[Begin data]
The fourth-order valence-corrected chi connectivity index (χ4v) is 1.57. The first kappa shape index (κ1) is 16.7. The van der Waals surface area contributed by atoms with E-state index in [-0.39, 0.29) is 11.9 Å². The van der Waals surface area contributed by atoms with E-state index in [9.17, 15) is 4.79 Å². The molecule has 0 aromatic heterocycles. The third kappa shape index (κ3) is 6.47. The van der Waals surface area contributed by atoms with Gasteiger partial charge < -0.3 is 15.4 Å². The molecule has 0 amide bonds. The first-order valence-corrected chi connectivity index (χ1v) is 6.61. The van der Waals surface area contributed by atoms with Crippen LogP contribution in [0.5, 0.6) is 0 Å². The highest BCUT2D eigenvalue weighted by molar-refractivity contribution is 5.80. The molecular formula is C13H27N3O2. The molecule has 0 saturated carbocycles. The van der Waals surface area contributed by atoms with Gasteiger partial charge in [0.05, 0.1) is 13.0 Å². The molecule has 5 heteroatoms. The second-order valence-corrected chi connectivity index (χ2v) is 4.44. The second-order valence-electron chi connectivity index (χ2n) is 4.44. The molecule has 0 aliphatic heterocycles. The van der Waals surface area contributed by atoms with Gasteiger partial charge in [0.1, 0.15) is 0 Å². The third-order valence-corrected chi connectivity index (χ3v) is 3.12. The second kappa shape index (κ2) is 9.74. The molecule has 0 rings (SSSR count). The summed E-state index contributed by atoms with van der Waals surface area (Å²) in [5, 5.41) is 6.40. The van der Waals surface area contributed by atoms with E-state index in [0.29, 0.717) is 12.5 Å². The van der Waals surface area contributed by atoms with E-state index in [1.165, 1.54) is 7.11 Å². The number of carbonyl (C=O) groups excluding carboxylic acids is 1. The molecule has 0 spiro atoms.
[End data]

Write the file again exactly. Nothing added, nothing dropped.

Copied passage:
The fourth-order valence-corrected chi connectivity index (χ4v) is 1.57. The first kappa shape index (κ1) is 16.7. The van der Waals surface area contributed by atoms with E-state index in [-0.39, 0.29) is 11.9 Å². The van der Waals surface area contributed by atoms with E-state index in [9.17, 15) is 4.79 Å². The molecule has 0 aromatic heterocycles. The third kappa shape index (κ3) is 6.47. The van der Waals surface area contributed by atoms with Gasteiger partial charge < -0.3 is 15.4 Å². The molecule has 0 amide bonds. The first-order valence-corrected chi connectivity index (χ1v) is 6.61. The van der Waals surface area contributed by atoms with Crippen LogP contribution in [0.5, 0.6) is 0 Å². The highest BCUT2D eigenvalue weighted by molar-refractivity contribution is 5.80. The molecular formula is C13H27N3O2. The molecule has 0 saturated carbocycles. The van der Waals surface area contributed by atoms with Gasteiger partial charge in [0.05, 0.1) is 13.0 Å². The molecule has 5 heteroatoms. The second-order valence-corrected chi connectivity index (χ2v) is 4.44. The second-order valence-electron chi connectivity index (χ2n) is 4.44. The molecule has 0 aliphatic heterocycles. The van der Waals surface area contributed by atoms with Gasteiger partial charge in [0.1, 0.15) is 0 Å². The third-order valence-corrected chi connectivity index (χ3v) is 3.12. The second kappa shape index (κ2) is 9.74. The molecule has 0 rings (SSSR count). The summed E-state index contributed by atoms with van der Waals surface area (Å²) in [5, 5.41) is 6.40. The van der Waals surface area contributed by atoms with E-state index in [0.29, 0.717) is 12.5 Å². The van der Waals surface area contributed by atoms with E-state index in [1.165, 1.54) is 7.11 Å². The number of carbonyl (C=O) groups excluding carboxylic acids is 1. The molecule has 0 spiro atoms.